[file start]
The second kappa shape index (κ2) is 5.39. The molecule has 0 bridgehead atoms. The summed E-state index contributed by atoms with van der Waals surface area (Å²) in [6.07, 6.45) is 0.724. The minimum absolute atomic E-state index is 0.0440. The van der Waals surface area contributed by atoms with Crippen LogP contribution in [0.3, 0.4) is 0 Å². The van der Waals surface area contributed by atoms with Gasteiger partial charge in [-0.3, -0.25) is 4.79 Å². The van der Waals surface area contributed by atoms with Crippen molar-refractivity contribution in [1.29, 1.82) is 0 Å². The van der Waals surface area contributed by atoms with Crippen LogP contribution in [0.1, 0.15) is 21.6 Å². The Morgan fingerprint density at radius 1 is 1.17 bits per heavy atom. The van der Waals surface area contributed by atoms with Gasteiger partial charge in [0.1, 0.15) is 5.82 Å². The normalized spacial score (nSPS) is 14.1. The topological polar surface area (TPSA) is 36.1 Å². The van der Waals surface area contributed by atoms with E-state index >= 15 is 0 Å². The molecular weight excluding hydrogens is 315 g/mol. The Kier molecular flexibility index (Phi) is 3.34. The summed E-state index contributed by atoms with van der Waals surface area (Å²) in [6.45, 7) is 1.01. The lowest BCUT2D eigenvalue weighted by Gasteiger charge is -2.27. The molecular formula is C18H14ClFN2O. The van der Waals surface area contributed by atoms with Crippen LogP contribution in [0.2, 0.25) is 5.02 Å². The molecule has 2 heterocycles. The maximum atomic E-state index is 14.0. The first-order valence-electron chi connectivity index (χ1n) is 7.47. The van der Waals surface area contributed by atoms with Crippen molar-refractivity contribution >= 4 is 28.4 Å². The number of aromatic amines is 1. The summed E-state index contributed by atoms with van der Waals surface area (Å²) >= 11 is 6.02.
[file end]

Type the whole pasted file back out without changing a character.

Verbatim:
The second kappa shape index (κ2) is 5.39. The molecule has 0 bridgehead atoms. The summed E-state index contributed by atoms with van der Waals surface area (Å²) in [6.07, 6.45) is 0.724. The minimum absolute atomic E-state index is 0.0440. The van der Waals surface area contributed by atoms with Crippen LogP contribution in [0.3, 0.4) is 0 Å². The van der Waals surface area contributed by atoms with Gasteiger partial charge in [-0.3, -0.25) is 4.79 Å². The van der Waals surface area contributed by atoms with Crippen molar-refractivity contribution in [1.29, 1.82) is 0 Å². The van der Waals surface area contributed by atoms with Crippen LogP contribution in [0.1, 0.15) is 21.6 Å². The Morgan fingerprint density at radius 1 is 1.17 bits per heavy atom. The van der Waals surface area contributed by atoms with Gasteiger partial charge in [0.1, 0.15) is 5.82 Å². The normalized spacial score (nSPS) is 14.1. The topological polar surface area (TPSA) is 36.1 Å². The van der Waals surface area contributed by atoms with E-state index >= 15 is 0 Å². The molecular weight excluding hydrogens is 315 g/mol. The Kier molecular flexibility index (Phi) is 3.34. The summed E-state index contributed by atoms with van der Waals surface area (Å²) in [6.45, 7) is 1.01. The lowest BCUT2D eigenvalue weighted by Gasteiger charge is -2.27. The molecular formula is C18H14ClFN2O. The van der Waals surface area contributed by atoms with Crippen LogP contribution in [0.2, 0.25) is 5.02 Å². The molecule has 2 heterocycles. The maximum atomic E-state index is 14.0. The first-order valence-electron chi connectivity index (χ1n) is 7.47. The van der Waals surface area contributed by atoms with Crippen molar-refractivity contribution >= 4 is 28.4 Å². The number of aromatic amines is 1. The summed E-state index contributed by atoms with van der Waals surface area (Å²) >= 11 is 6.02.